So many people feel that getting off to the right start for the New Year is extremely important. And, I agree. There is nothing better than feeling the break from the old year and moving on to the New Year. You can do this quickly, or you can spend a little time “looking back” first, using techniques from Positive Psychology.
Of course, it has been a great year. Full of hard work, challenges, and even some surprises. But, somehow we have managed to get to this point, and, to “land on our feet.” This is a milestone in itself, that is, to just get from one year to the next year in one piece!
But, as we do the “looking back” part, we tend to be more reasonably analytical about the past. After all, not everything went perfectly well and we even found ourselves quickly making adjustments that would work for us and those around us. Those are great growth steps: reacting quickly as we need to, and making the right choices. We should be congratulated.
But now what do we do? Do we just forget some of these interesting times as experience? Or, do we think about these in terms of “what to keep and what to let go of?”
Part of what I learned at the University of Pennsylvania, Positive Psychology coursework, was to figure out what really makes us grow from experience and what causes us the make permanent change. The experts in this course suggested that we review or go over the experiences of the day to “decide” what we liked or didn’t like. So, do we blow it off as a “bad” day or do we say, “No! This, is going to require some lasting changes because it just did not work for me! This is not acceptable.”
What this mindfulness step may be is a real step for us to create for ourselves a constant process of review that allows us to have on-going dialog with ourselves thinking and critiquing the steps we take in the course of the day, and simply decide, “was that acceptable enough for me to do in that way again?”
Try Positive Psychology Notecards to Help You with This Year’s Resolutions:
Positive Psychology allows for your constant growth to happen in an on-going fashion without a lot of breaks. It becomes a natural step. One of these steps is to create a series of notes on a card that we read to ourselves every day that says, “these are the new behaviors I would like to develop over the next couple of weeks that will help to enhance my life.” For example,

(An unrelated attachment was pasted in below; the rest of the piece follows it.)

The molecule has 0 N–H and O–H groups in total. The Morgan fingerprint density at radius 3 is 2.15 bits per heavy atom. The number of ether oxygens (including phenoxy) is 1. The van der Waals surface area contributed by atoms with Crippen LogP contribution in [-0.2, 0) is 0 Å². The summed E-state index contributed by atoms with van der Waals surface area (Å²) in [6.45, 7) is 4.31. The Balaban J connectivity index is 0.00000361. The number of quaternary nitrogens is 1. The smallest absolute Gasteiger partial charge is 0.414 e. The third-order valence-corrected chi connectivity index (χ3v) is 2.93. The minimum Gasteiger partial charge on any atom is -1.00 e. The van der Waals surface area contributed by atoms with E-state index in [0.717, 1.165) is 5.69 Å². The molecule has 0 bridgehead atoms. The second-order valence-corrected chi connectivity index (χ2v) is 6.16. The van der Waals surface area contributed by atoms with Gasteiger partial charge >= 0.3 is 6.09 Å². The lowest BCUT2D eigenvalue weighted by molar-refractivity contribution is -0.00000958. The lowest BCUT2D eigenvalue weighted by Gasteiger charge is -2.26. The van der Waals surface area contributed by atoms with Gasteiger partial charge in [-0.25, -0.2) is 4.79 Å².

- I want to go to the gym every day in a new and positive way so that I enjoy the workout as though it is fun and not “work.”
- I want to enjoy the process of looking for the most natural foods I can in the grocery store for my 3-meals and make note of the new way it makes me feel—energized and healthy.
- I want to take the time and enjoy calling an old friend on the phone so that I can stay in contact with those I might have lost contact with.
Making out the notecard steps will force us to take the steps necessary to complete them. You don’t have to move on until you are ready, but you do need to repeat reading them before you start your day!
For more details, I look forward to talking to you about these new practices during the 2016 Team Weight Loss Challenge starting soon. Until then, do a lot of thinking about “what goes and what stays” in the new year!
Written by Rita Larsen, RDN, CD; Elite Sports Clubs Nutrition Educator & Diet Counselor
Rita is certified in Positive Psychology, University of Penn; has a BS in Dietetics from Kansas State University; and an Internship and Masters at the Indiana University Medical Center.
This information is not intended to treat, diagnose, cure, or prevent any disease. All material in this article is provided for educational purposes only. Always seek the advice of your physician or other qualified health care provider with any questions you have regarding a medical condition, and before undertaking any diet, exercise, or other health program.